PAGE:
“Yeah, I’m not going to give you a detailed readout with timestamps every time the president’s tested,” White House press secretary Kayleigh McEnany told reporters last weekend.

“I can’t reveal that at this time,” echoed Alyssa Farah, the White House director of strategic communications. “Doctors would like to keep it private.”

“I don’t want to go backwards,” said Dr. Sean Conley, the president’s physician.

The answer could help fill in vital details about the course of the president’s illness as well as when he may have been contagious and whom else he may have exposed. And the White House refusal to answer makes it hard not to wonder what they’re hiding, given other details they’ve shared.

“At this point it’s just so strange that they’re unwilling to give us the information,” said Michael Joseph Mina, a physician and professor of epidemiology at Harvard’s school of public health. “It makes people start thinking things like, ‘Was the president the super-spreader?’… If there was no nefarious activity going on, then they should have no problem answering this question.”



Dr. Sean Conley, physician to President Donald Trump, talks with reporters at Walter Reed National Military Medical Center, Monday, Oct. 5, 2020, in Bethesda, Md. (AP Photo/Evan Vucci)


© Provided by Associated Press
Dr. Sean Conley, physician to President Donald Trump, talks with reporters at Walter Reed National Military Medical Center, Monday, Oct. 5, 2020, in Bethesda, Md. (AP Photo/Evan Vucci)

The information is also key to tracking who else may have been exposed to the virus so their contacts can be traced to prevent new clusters of infection.

“Then you can get an idea, potentially, of when he was infected, how long his incubation period was, and also then evaluate who may have been exposed to him over that time frame,” said Benjamin Pinsky, medical director of the clinical virology laboratory at Stanford Health Care. While there is considerable variability between cases, he said, Trump was most likely infectious several days before he tested positive — a period during which he traveled and had close contact with dozens of people.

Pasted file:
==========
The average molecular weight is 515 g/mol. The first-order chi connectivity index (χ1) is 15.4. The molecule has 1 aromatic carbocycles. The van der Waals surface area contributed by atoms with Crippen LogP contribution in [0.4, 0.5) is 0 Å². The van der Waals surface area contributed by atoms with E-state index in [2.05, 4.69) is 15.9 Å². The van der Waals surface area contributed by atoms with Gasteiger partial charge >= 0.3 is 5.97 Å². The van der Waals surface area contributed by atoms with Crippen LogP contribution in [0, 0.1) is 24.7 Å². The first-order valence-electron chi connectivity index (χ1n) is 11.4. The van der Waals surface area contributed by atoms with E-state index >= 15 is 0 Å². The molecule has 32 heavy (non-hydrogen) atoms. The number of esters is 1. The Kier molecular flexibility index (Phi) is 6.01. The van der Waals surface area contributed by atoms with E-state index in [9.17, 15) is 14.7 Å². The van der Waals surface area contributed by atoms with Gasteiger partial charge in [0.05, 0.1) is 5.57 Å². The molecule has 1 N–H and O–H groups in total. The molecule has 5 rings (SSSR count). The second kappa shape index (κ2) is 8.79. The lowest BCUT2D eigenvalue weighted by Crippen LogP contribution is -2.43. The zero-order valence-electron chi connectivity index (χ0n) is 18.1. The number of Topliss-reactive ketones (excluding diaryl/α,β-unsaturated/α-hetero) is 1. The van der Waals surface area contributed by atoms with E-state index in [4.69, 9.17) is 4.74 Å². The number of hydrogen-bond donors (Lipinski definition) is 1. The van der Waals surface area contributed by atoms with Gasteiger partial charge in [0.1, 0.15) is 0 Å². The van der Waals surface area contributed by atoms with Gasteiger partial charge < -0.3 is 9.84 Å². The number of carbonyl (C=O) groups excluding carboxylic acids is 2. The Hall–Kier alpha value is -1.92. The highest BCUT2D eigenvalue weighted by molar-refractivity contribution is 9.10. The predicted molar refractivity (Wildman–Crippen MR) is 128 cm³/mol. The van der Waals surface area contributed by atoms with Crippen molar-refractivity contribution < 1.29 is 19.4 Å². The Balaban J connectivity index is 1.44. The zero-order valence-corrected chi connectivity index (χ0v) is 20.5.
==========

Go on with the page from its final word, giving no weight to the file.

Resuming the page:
Senior White House staff and those who are in direct contact with the president are tested for the virus daily. The White House originally gave the impression that Trump, too, was tested every day, with McEnany claiming in July that Trump was “the most tested man in America” and tested “multiple times a day.” But Trump contradicted her, saying, “I do probably on average a test every two days, three days.”



White House press secretary Kayleigh McEnany, walks up to be interviewed by Fox News, Sunday, Oct. 4, 2020, at the White House in Washington. (AP Photo/Jacquelyn Martin)


© Provided by Associated Press
White House press secretary Kayleigh McEnany, walks up to be interviewed by Fox News, Sunday, Oct. 4, 2020, at the White House in Washington. (AP Photo/Jacquelyn Martin)

The current White House line is that Trump is tested “regularly.”

Video: White

Read more

Why Won’t White House Say When Trump Last Tested Negative? | Political News

By JILL COLVIN, Associated Press

WASHINGTON (AP) — It is a basic, crucial question and one the White House refuses to answer: When was President Donald Trump’s last negative test for the coronavirus before he tested positive last week?

“Yeah, I’m not going to give you a detailed readout with timestamps every time the president’s tested,” White House press secretary Kayleigh McEnany told reporters last weekend.

“I can’t reveal that at this time,” echoed Alyssa Farah, the White House director of strategic communications. “Doctors would like to keep it private.”